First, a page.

A handy guide on how to cook any cut of beef


Dry-age­ing vs. wet-age­ing – what’s the dif­fer­ence?

Dur­ing dry-age­ing, whole cuts are hung in a con­trolled en­vi­ron­ment of 0 to 4°C so that mois­ture from the meat can evap­o­rate and the flavours are pushed in­wards to­wards the cen­tre of the cut. En­zymes in the meat’s mus­cle cells also start to break down pro­teins, fats and glyco­gen into amino acids (which in­cludes glu­ta­mate – what gives food an umami flavour), fatty acids and sug­ars. De­pend­ing on the flavours you’re af­ter, dry-age­ing can take any­where be­tween 10 and 60 days. The fi­nal step: shave off and dis­pose of the dried, darker ex­te­rior of the meat to ex­pose the red­der in­te­ri­ors. Be­cause this process pro­duces more wastage, dry-aged beef is more ex­pen­sive than we­taged beef. The re­sult is a richer flavoured beef, which can be de­scribed as roasted or nutty.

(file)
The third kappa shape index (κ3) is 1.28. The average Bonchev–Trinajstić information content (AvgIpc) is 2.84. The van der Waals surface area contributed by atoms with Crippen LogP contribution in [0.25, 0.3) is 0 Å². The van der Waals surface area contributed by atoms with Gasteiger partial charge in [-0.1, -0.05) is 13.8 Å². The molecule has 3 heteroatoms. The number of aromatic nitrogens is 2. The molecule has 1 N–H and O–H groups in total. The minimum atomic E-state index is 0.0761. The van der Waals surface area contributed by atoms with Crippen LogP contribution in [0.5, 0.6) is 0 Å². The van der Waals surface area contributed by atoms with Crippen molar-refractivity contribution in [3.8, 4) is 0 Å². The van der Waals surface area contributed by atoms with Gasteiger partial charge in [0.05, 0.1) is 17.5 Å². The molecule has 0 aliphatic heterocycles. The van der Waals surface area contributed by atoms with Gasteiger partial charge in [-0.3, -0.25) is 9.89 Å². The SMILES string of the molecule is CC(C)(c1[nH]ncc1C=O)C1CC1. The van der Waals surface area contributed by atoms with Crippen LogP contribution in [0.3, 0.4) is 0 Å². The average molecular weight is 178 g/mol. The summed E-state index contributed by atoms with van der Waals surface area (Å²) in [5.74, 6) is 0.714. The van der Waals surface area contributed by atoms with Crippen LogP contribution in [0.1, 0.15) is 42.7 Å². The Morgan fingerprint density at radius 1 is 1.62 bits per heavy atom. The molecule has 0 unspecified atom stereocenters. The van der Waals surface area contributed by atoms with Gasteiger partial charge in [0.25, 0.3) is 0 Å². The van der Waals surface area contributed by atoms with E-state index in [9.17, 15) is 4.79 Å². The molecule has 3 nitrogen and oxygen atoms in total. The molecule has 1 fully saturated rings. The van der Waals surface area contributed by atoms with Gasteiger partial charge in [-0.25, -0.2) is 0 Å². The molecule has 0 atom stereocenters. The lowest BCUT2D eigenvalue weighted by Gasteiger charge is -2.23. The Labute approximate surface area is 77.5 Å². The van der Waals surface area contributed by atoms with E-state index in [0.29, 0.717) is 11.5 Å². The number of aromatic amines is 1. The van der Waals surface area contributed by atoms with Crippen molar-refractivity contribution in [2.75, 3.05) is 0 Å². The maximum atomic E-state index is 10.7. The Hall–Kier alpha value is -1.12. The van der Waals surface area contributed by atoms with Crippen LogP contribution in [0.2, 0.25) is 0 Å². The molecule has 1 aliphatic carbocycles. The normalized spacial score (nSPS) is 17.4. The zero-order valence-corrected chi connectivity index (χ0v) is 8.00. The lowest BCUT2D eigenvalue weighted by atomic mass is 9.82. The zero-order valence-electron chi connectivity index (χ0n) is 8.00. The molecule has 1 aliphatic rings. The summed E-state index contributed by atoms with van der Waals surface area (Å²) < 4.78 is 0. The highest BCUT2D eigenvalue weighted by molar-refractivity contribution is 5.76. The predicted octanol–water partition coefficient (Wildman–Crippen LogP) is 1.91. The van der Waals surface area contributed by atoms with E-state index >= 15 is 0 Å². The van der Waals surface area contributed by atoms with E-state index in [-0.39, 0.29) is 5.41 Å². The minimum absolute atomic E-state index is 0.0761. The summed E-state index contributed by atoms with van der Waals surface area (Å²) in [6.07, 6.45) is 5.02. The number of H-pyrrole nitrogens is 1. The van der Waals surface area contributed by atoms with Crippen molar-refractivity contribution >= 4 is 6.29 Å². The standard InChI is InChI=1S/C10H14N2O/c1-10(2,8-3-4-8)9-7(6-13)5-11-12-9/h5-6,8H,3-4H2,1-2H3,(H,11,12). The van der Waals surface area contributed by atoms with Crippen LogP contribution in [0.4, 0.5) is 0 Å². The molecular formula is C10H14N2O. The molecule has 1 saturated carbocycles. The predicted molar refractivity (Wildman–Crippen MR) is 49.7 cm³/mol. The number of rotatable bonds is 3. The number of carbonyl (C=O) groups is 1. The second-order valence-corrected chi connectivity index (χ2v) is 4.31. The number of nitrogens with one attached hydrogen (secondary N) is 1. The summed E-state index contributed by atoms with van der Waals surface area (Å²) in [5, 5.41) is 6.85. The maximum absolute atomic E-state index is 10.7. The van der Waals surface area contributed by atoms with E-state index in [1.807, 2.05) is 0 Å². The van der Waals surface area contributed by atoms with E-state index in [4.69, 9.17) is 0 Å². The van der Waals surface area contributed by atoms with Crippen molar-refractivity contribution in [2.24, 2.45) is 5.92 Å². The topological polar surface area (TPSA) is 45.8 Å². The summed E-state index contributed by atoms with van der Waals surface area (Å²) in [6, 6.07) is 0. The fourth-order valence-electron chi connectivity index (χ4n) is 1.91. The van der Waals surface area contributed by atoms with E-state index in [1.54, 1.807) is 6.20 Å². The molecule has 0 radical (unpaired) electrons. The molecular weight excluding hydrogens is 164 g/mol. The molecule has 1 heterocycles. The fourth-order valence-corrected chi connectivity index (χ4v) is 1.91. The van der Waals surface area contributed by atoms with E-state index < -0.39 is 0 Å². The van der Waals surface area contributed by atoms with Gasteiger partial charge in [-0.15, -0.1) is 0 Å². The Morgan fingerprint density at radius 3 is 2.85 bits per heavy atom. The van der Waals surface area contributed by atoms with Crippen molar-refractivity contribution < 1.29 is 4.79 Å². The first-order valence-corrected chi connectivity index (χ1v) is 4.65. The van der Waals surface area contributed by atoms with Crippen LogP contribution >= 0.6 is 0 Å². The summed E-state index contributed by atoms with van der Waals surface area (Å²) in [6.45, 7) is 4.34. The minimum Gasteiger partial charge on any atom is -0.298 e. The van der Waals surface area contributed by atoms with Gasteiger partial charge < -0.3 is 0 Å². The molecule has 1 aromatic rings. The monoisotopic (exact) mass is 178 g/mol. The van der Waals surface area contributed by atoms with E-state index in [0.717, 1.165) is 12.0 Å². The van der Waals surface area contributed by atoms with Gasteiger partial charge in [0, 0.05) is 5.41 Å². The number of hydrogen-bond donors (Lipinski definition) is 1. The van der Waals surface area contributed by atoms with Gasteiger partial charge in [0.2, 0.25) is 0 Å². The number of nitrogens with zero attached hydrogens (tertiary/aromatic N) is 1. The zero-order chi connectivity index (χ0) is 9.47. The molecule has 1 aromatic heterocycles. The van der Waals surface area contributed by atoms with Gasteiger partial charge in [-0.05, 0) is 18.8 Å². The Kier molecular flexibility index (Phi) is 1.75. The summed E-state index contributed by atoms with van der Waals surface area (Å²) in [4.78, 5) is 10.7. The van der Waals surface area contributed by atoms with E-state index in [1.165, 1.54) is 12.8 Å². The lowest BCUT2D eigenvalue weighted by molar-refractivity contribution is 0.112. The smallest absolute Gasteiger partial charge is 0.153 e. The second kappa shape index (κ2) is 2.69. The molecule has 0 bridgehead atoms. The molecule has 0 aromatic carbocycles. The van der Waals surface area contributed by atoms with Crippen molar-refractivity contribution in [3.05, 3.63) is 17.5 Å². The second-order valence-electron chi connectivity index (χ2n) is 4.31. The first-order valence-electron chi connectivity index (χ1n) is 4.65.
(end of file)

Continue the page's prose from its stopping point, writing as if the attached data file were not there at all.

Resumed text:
Wet-age­ing, on the other hand, is a more mod­ern method that in­volves first vac­uum-seal­ing the cuts in plas­tic bags such as Cry­ovac, then al­low­ing them to age in a re­frig­er­a­tor. As the meat sits in its own juices, nat­u­ral en­zymes break down its con­nec­tive tis­sues – like with dry-age­ing – but with­out the weight loss or mould growth. This also means the process costs less for pro­duc­ers, which is why wet-age­ing is the preva­lent method used to­day.


Tripe, ox­tail, shank, knuckle, tongue, cheek and short rib. Any part of the leg, ex­cept the rump.


Rump, chuck, shoul­der, brisket and neck – mostly sec­ondary cuts.


Flat iron (also re­ferred to as the feather blade in the U.K. and the oys­ter blade – which com­prises two flat irons – in Aus­tralia), rib­eye, sir­loin, blade, T-bone, ten­der­loin, top round, in­ter­costals, skirt, tri-tip and flank. Pan-sear­ing is an al­ter­na­tive if you don’t own a grill.


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